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Microsoft goes freemium with Office for iPad, requires subscription to create and edit docs

We’ve been waiting a number of years for Microsoft to release a version of Office for the iPad, but it has never been absolutely certain the project would see the light of day. However, today, at an event in San Francisco hosted by new CEO Satya Nadella, Microsoft has finally made it all official. Office for iPad is here, finally bringing Word, PowerPoint and Excel to Apple tablets everywhere.

Visit the iTunes App Store right now, and you’ll find the three apps mentioned above, plus OneNote for iPad, all available separately for download. Each is free, but Microsoft has adopted a freemium style payment model for its suite of Office apps. The free versions are basic. They allow you to view and read your saved documents, all of which can be grabbed from the cloud using your OneDrive or SharePoint account. If you don’t want to do that, you can just save your documents onto the iPad itself.

If you want to actually do things with your documents, you’ll need to pay for an Office 365 Home subscription. Using an in-app purchase, this is going to set you back $100, which will be due again a year later. Once you’ve paid up, new documents can be created, and existing ones edited. If you don’t want to pay without giving it all a try first, then Microsoft is providing a 30-day trial of Office 365. Handily, it’s an all-encompassing trial, so you can see how Office for iPad performs when syncing with Office software on your other devices.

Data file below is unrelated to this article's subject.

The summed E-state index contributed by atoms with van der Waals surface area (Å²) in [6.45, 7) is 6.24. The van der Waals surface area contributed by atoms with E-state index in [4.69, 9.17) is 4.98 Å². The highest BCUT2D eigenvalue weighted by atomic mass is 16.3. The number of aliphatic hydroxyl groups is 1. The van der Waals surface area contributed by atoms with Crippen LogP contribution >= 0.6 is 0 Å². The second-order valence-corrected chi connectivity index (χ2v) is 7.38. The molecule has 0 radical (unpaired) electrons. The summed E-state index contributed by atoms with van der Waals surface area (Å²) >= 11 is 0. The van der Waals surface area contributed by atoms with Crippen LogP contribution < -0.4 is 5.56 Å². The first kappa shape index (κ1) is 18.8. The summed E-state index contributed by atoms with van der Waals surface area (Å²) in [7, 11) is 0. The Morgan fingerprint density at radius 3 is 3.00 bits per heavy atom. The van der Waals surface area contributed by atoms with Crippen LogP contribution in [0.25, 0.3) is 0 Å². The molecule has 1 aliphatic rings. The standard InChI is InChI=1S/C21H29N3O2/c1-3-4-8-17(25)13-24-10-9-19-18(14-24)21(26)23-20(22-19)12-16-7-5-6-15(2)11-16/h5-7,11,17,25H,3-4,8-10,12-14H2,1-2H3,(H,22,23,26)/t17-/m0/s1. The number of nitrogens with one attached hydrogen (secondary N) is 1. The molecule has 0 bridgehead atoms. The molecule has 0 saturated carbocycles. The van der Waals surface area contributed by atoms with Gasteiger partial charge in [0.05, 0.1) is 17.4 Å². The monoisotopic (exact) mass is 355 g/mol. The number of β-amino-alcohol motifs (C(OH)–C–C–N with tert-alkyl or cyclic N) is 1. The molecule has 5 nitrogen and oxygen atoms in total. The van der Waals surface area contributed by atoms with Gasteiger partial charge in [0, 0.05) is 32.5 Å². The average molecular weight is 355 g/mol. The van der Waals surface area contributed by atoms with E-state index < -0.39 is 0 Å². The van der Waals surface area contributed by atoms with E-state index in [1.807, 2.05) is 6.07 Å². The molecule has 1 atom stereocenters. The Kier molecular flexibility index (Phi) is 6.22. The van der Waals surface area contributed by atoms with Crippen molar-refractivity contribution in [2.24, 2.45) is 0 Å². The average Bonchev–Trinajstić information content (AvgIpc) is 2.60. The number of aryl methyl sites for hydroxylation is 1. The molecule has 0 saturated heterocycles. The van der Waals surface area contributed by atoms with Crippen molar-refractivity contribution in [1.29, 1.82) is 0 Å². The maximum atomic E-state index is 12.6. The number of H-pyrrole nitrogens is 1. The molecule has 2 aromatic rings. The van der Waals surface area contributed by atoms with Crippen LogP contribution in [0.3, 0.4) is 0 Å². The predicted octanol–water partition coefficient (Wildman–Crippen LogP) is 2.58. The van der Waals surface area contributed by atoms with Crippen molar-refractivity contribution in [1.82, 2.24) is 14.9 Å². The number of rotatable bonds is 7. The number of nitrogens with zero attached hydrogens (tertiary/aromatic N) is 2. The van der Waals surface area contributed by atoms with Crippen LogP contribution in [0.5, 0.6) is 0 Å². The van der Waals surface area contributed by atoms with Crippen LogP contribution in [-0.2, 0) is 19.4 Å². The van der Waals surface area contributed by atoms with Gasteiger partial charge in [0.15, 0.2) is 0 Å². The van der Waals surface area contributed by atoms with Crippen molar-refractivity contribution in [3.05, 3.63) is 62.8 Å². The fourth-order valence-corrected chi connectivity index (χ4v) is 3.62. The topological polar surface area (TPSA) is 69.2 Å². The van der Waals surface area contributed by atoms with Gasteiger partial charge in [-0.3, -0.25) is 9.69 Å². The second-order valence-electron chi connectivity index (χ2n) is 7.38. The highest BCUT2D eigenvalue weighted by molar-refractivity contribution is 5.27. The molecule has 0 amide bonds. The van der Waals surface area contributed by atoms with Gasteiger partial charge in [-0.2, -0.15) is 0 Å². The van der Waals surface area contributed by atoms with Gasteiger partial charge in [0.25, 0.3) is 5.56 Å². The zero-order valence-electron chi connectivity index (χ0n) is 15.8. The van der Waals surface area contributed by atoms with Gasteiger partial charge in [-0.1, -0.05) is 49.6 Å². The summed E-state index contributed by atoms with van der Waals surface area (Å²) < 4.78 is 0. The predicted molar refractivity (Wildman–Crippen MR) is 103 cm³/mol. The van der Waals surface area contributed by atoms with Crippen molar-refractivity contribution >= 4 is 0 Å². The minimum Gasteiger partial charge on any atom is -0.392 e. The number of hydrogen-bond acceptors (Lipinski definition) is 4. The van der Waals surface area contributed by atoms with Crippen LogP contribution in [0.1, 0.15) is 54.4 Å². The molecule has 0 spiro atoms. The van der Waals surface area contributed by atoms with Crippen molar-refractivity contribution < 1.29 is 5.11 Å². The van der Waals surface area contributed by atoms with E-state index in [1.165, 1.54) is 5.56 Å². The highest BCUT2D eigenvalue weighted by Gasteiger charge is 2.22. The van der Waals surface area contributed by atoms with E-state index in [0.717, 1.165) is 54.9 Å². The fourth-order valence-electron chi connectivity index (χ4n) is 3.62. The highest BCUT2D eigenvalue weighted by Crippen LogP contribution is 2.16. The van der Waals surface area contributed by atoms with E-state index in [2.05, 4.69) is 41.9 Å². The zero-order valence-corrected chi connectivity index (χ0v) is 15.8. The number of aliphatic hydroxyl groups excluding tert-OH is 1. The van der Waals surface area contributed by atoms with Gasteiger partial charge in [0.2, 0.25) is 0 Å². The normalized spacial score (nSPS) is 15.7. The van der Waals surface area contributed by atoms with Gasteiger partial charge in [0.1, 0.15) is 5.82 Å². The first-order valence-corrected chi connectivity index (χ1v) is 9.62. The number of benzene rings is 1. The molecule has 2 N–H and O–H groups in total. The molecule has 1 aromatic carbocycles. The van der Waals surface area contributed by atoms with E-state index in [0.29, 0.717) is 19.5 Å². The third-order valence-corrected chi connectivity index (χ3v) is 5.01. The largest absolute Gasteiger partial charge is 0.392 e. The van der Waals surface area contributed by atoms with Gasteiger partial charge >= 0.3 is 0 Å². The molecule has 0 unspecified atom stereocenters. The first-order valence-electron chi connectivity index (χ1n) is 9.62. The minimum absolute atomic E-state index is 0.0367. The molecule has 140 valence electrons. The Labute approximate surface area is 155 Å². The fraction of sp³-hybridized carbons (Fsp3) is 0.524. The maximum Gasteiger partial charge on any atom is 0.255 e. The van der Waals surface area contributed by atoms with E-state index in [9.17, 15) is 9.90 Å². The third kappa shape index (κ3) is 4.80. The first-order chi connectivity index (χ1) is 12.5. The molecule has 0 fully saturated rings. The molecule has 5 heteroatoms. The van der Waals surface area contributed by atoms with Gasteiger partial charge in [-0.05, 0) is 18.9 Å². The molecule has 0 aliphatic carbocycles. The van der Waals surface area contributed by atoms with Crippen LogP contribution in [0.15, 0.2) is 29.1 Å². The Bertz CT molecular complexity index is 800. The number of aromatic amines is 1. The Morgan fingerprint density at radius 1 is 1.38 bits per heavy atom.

All the usual Office fun, on your iPad

How do all the familiar Office apps look on Apple’s tablet? They look great. Microsoft’s Julia White gave an extensive, rapid-fire demonstration of the app’s abilities on stage, showing off the minimalist interface to good effect. Microsoft has made sure users coming from the desktop feel at home, incorporating the Ribbon layout, and a Home button to access standard features. In Word, you’ll find text editing, images, and formatting options, while in Excel, there are filters, equations, and sums. In other words, the apps include everything you’d expect. The key difference is they have all been adapted for touch use. 

Microsoft made a big deal about Office for iPad’s integration with the cloud. Documents stored in OneDrive or SharePoint can be accessed, and alterations are saved as you work. It’s possible to collaborate on documents with other people, through OneDrive, and more than one person can work on a single document at a time. 

Keen to try them out? The apps are live in the U.S. App Store now, but are taking a while to spread out to other countries. The only requirement is your iPad must be running iOS 7, so if you haven’t updated recently, you’ll need to do so. It also shuts out owners of the original iPad. We’re already using the Office suite on our iPads now, so look out for a review coming soon.